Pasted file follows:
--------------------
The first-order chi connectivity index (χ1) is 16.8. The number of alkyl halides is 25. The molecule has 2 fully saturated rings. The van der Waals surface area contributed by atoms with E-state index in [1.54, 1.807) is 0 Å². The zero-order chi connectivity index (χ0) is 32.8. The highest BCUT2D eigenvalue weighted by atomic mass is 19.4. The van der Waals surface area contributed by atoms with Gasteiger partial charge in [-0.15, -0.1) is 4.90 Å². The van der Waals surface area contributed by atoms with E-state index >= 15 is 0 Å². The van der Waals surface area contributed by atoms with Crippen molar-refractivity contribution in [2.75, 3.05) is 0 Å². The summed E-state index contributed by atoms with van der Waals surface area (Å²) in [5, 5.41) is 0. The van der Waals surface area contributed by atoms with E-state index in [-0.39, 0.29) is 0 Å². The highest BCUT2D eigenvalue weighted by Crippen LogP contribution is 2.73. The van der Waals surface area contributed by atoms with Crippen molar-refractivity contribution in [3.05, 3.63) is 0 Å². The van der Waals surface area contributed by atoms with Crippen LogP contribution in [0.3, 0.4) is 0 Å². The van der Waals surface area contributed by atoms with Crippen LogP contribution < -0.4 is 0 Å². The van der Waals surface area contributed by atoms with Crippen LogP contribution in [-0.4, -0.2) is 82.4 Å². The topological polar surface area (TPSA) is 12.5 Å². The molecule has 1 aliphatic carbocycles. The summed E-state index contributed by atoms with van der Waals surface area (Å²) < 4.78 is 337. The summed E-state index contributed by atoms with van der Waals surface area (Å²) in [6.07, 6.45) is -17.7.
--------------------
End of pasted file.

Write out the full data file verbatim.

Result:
The first-order chi connectivity index (χ1) is 16.8. The number of alkyl halides is 25. The molecule has 2 fully saturated rings. The van der Waals surface area contributed by atoms with E-state index in [1.54, 1.807) is 0 Å². The zero-order chi connectivity index (χ0) is 32.8. The highest BCUT2D eigenvalue weighted by atomic mass is 19.4. The van der Waals surface area contributed by atoms with Gasteiger partial charge in [-0.15, -0.1) is 4.90 Å². The van der Waals surface area contributed by atoms with E-state index >= 15 is 0 Å². The van der Waals surface area contributed by atoms with Crippen molar-refractivity contribution in [2.75, 3.05) is 0 Å². The summed E-state index contributed by atoms with van der Waals surface area (Å²) in [5, 5.41) is 0. The van der Waals surface area contributed by atoms with E-state index in [-0.39, 0.29) is 0 Å². The highest BCUT2D eigenvalue weighted by Crippen LogP contribution is 2.73. The van der Waals surface area contributed by atoms with Crippen molar-refractivity contribution in [3.05, 3.63) is 0 Å². The van der Waals surface area contributed by atoms with Crippen LogP contribution in [0.3, 0.4) is 0 Å². The van der Waals surface area contributed by atoms with Crippen LogP contribution < -0.4 is 0 Å². The van der Waals surface area contributed by atoms with Crippen LogP contribution in [-0.4, -0.2) is 82.4 Å². The topological polar surface area (TPSA) is 12.5 Å². The molecule has 1 aliphatic carbocycles. The summed E-state index contributed by atoms with van der Waals surface area (Å²) < 4.78 is 337. The summed E-state index contributed by atoms with van der Waals surface area (Å²) in [6.07, 6.45) is -17.7.